function is concentrated about its mean value. The mean 
square error associated with this estimator is defined as 



mean square error = E (t; — t;) 2 



B^ (39) 



Consistency 

If the bias and variance both tend to zero as the limit tends 
to infinity or the number of observations become large, the 
estimator is said to be consistent. Thus, 



and 



lim 
N- 



lim 
N- 



B 



V 











(40) 



(41) 



This implies that the estimator converges in probability to 
the true value of the quantity being estimated as N becomes 
infinite. 

In using estimates the mean value estimate of m x , for a 
Gaussian random process is the sample mean defined as 
N - 1 



(42) 



ntv = — > x, 
x N Z^ ' 

i = 

the mean square value is computed as 


E[ ^ ] = ri X Z E[XiXj] 

i =0 j = 


1 

~ N2 


N - 1 N - 1 N - 1 
i = i = j = 

L i*i 



Ebql'Elxj] 



(43) 



(44) 



1 



N(E[x 2 ]) 




E[x;] 




EM 



1,2, „ N - 1 

= -E[x 2 ] + (m x )2 — 

thus allowing the variance to be stated as 



E[(m x )2] - (E[m x ])2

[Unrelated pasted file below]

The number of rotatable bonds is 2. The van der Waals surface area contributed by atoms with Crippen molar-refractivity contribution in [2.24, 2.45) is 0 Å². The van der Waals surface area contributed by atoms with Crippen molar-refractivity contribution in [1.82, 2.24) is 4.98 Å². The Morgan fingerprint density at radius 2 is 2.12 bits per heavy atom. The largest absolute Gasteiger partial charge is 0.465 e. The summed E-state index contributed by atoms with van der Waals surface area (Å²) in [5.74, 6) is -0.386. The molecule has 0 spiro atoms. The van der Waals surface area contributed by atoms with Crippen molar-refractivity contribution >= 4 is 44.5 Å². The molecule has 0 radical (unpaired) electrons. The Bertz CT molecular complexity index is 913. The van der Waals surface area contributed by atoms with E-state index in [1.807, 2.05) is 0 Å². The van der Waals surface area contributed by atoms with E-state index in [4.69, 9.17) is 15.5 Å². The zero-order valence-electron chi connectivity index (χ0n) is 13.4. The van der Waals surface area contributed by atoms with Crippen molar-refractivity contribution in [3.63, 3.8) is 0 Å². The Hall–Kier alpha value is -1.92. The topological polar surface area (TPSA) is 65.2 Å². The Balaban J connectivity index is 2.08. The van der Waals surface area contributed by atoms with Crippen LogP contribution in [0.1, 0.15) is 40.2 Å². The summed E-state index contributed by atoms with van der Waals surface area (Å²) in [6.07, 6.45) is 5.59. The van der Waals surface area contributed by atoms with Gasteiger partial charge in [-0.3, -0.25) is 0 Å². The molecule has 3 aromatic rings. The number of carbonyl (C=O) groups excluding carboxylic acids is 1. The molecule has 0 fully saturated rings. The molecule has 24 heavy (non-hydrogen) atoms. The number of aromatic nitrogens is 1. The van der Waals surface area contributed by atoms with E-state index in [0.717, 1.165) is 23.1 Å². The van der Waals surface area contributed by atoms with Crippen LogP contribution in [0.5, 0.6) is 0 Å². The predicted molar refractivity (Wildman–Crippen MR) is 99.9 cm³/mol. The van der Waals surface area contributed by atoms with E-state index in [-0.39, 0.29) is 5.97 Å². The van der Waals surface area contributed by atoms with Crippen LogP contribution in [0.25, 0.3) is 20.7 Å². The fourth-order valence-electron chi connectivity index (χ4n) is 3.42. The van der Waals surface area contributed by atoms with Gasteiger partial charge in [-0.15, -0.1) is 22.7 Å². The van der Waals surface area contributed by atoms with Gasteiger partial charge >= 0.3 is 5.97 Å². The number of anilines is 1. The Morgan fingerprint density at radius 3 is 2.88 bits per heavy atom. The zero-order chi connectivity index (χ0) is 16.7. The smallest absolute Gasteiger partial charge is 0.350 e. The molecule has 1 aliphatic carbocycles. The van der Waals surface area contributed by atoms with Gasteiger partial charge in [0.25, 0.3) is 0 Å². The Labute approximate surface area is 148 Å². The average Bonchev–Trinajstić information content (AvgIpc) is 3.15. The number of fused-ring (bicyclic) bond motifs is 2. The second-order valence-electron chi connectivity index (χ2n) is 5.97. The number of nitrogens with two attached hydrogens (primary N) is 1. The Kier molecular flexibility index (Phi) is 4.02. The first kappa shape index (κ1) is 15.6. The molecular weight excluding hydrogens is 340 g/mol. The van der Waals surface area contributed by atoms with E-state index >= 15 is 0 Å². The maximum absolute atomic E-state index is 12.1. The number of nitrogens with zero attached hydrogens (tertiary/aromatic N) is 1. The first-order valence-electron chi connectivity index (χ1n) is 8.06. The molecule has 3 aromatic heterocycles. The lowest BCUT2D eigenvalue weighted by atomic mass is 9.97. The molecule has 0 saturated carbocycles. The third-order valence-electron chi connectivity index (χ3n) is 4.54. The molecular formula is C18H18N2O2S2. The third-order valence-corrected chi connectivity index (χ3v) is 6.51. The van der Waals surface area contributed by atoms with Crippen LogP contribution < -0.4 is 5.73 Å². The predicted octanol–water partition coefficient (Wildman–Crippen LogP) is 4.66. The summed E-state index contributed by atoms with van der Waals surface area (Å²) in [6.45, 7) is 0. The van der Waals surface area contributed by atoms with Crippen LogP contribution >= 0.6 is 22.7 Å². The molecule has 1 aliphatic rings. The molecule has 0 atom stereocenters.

1 o o N - 1 

-E[x 2 ] + (m x ) 

N *' N 



(E[m x ]|2 



1,2, 2 N - 1 

-E[x 2 ] + (m 2 ) — 



-(E[x 2 J -m 2 x ) 



N 



(45) 

(46) 

(47) 
(48) 
(49) 
(50) 
(51) 



This says that as the number of observations N increase, 
the variance of the sample mean decreases, and since the 
bias is zero, the sample mean is a consistent estimator. 
If the variance is to be estimated and the mean value is a 
known then 



N - 1 

'- Ye, 

N L^ 



N 



m x )2 



(52) 



i = 



this estimator is consistent. 

If, further, the mean and the variance are to be estimated 
then the sample variance is defined as 
N - 1 



1 Y 

N Z^ 



(x, - m x )2 



(53) 



again m x is the sample mean. 

The only difference between the two cases is that equation 
(52) uses the true value of the mean, whereas equation (53) 
uses the estimate of the mean. Since equation (53) uses an 
estimator the bias can be examined by computing the ex- 
pected value of <r x therefore, 
N 1 



E[cr x ] 



± jT (E[ Xi l - E[m x ])2 

i = 
N - 1 ( 

ill* 

i = I 

;2>-,iX(i 



f] - 2E[Xim x ] + Elm 2 ] 



N - 1 /N - 1